Staff Reporters
Feb 10, 2020

Singapore is Netflix's most censored market

Singapore accounts for the highest proportion of government-mandated content removals since Netflix launched. See which films and shows have been pulled.

Singapore is Netflix's most censored market

Netflix has only removed nine titles due to government demands since it launched 23 years ago—more than half of which have occured in Singapore. 

The streaming service has disclosed the takedown demands in a new report, called Environmental Social Governance, which provides information on the platform's environmental and social impact, and its governance structures. It plans to release a similar report annually to provide greater transparency about its operations to its investors and "other third parties". 

The report, first highlighted by Axios, shows that the streaming service has removed nine film and TV titles since launch in 1997 (although it only transitioned from a DVD rental-by-mail company to a streaming service in 2010).

Of those, more than half (5) were in Singapore, including one from this year. The remaining removals have occured in Germany, New Zealand, Saudi Arabia and Vietnam. The full list is as follows:

  • In 2015, Netflix complied with the New Zealand Film and Video Labeling Body to remove The Bridge from the service in New Zealand only. The film is classified as “objectionable” in the country.
  • In 2017, Netflix complied with Vietnamese Authority of Broadcasting and Electronic Information (ABEI) to remove Full Metal Jacket from the service in Vietnam only.
  • In 2017, Netflix complied with the German Commission for Youth Protection (KJM) to remove Night of the Living Dead from the service in Germany only. A version of the film is banned in the country. 
  • In 2018, Netflix complied with the Singapore Infocomm Media Development Authority (IMDA) to remove Cooking on High, The Legend of 420, and Disjointed from the service in Singapore only.
  • In 2019, Netflix complied with the Saudi Communication and Information Technology Commission to remove one episode — “Saudi Arabia” — from Patriot Act with Hasan Minhaj from the service in Saudi Arabia only.
  • In 2019, Netflix complied with the Singapore Infocomm Media Development Authority (IMDA) to remove The Last Temptation of Christ from the service in Singapore only. The film is banned in the country. 
  • In 2020, Netflix complied with the Singapore Infocomm Media Development Authority (IMDA) to remove The Last Hangover from the service in Singapore only.

Singapore has severe penalties for drug possession and trafficking, including caning and capital punishment. The country also doesn't recognise same-sex relationships, while same-sex sexual activity, and the adoption of children by same-sex couples, is illegal.

Netflix did not specify how many government requests it received in total. A Netflix representative told The Verge that it “pushes back on them when we get them", pointing to a recent example in Brazil, “where a lower court ruled we should take down The First Temptation of Christ” (a comedy that depicts Jesus in a gay relationship), to which the company appealed to the Supreme Court and won.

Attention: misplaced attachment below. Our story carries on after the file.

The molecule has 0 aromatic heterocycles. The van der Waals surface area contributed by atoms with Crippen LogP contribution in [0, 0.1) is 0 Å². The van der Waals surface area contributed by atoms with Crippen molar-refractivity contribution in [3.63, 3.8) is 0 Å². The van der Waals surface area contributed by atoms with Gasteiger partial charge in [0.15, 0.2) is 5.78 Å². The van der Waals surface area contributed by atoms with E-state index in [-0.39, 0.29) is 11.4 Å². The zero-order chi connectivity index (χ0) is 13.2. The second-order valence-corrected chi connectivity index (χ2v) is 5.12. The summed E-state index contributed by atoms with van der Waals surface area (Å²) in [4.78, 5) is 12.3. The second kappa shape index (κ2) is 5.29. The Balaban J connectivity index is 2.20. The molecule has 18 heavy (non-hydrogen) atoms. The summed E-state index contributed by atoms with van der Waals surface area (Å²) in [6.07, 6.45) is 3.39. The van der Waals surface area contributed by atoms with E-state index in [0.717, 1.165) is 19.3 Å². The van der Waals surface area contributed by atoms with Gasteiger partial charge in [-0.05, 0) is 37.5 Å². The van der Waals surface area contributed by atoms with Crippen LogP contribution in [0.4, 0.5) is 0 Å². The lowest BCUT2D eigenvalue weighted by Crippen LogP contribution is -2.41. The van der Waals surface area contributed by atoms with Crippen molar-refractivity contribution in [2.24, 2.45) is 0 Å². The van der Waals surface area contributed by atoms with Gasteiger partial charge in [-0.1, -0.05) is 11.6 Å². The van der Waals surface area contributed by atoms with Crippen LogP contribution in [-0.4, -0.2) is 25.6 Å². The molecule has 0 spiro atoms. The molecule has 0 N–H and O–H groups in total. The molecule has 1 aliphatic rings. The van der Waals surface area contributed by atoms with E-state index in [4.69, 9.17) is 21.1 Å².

Elsewhere in the report, Netflix said it had invested efforts to build up a workforce and content base that reflected the diversity of its global audience.

This includes investing in its international portfolio of content, and providing content that is dubbed and subtitled in more than 40 languages. It said that the volume of programming its subscribers watched that did not originate from their home country or the US climbed by 10% over the past year. Meanwhile, foreign language content in its domestic US market grew 23% year-on-year. 

Netflix also revealed the diversity of its workforce, believing that "to effectively serve our members, who come from all around the world, we need a diverse workforce where employees—whatever their background—can do the best work of their careers," it said in the report.

It claims that 49% of its global workforce is female, with the same proportion in management positions. However, in the US, only 7% of its workforce are black, and 7% hispanic. In management, only 7% are black, and 5% hispanic. Meanwhile, Asians represented 24% of the US workforce, and 15% of the US management.

"We’ve made progress over the last few years to increase the diversity of our workforce," the company said. "But we still have a lot more work to do. So in 2018, we hired Vernā Myers to lead inclusion strategy at Netflix. She is building a team to develop strategies to integrate cultural diversity, inclusion and equity into all aspects of Netflix’s operations worldwide."

Campaign Asia

Related Articles

Just Published

4 hours ago

Women to Watch 2023: Melanie Spencer, Thompson Spencer

When she’s not leading the growth mission for New Zealand’s largest independent, locally-owned agency network, Spencer can be found either on a surfboard or a set of skis.

13 hours ago

Grey assembles global leadership team for Coca-Cola ...

The five-person team will span disciplines from creative to CX and tap into global talent for parent WPP’s largest client.

13 hours ago

Spotify Wrapped 2023 celebrates real moments with ...

Spotify’s annual year-end recap campaign expands on personalised listening habits and drops easter eggs around the world.

13 hours ago

Why class is culture and we should celebrate both

By embracing all classes, adland has the chance to become hugely enriched, says Havas London's chief creative officer, Vicki Maguire.